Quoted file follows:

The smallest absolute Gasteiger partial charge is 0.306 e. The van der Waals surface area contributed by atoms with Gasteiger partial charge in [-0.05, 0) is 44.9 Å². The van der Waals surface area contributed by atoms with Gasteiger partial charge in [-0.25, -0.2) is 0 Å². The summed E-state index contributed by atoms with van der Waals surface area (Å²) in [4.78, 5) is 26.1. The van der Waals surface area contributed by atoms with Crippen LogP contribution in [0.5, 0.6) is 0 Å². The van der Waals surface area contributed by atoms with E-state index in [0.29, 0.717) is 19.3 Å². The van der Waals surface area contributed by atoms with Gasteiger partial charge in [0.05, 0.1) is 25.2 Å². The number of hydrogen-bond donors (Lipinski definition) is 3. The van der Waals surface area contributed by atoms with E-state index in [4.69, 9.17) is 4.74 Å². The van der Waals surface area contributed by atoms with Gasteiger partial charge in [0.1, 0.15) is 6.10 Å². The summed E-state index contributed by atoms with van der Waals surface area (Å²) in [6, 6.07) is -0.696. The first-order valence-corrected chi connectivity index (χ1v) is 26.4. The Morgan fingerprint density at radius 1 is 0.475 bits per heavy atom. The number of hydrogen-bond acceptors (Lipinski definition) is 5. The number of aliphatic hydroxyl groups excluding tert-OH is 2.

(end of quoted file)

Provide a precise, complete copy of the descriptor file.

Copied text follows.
The smallest absolute Gasteiger partial charge is 0.306 e. The van der Waals surface area contributed by atoms with Gasteiger partial charge in [-0.05, 0) is 44.9 Å². The van der Waals surface area contributed by atoms with Gasteiger partial charge in [-0.25, -0.2) is 0 Å². The summed E-state index contributed by atoms with van der Waals surface area (Å²) in [4.78, 5) is 26.1. The van der Waals surface area contributed by atoms with Crippen LogP contribution in [0.5, 0.6) is 0 Å². The van der Waals surface area contributed by atoms with E-state index in [0.29, 0.717) is 19.3 Å². The van der Waals surface area contributed by atoms with Gasteiger partial charge in [0.05, 0.1) is 25.2 Å². The number of hydrogen-bond donors (Lipinski definition) is 3. The van der Waals surface area contributed by atoms with E-state index in [4.69, 9.17) is 4.74 Å². The van der Waals surface area contributed by atoms with Gasteiger partial charge in [0.1, 0.15) is 6.10 Å². The summed E-state index contributed by atoms with van der Waals surface area (Å²) in [6, 6.07) is -0.696. The first-order valence-corrected chi connectivity index (χ1v) is 26.4. The Morgan fingerprint density at radius 1 is 0.475 bits per heavy atom. The number of hydrogen-bond acceptors (Lipinski definition) is 5. The number of aliphatic hydroxyl groups excluding tert-OH is 2.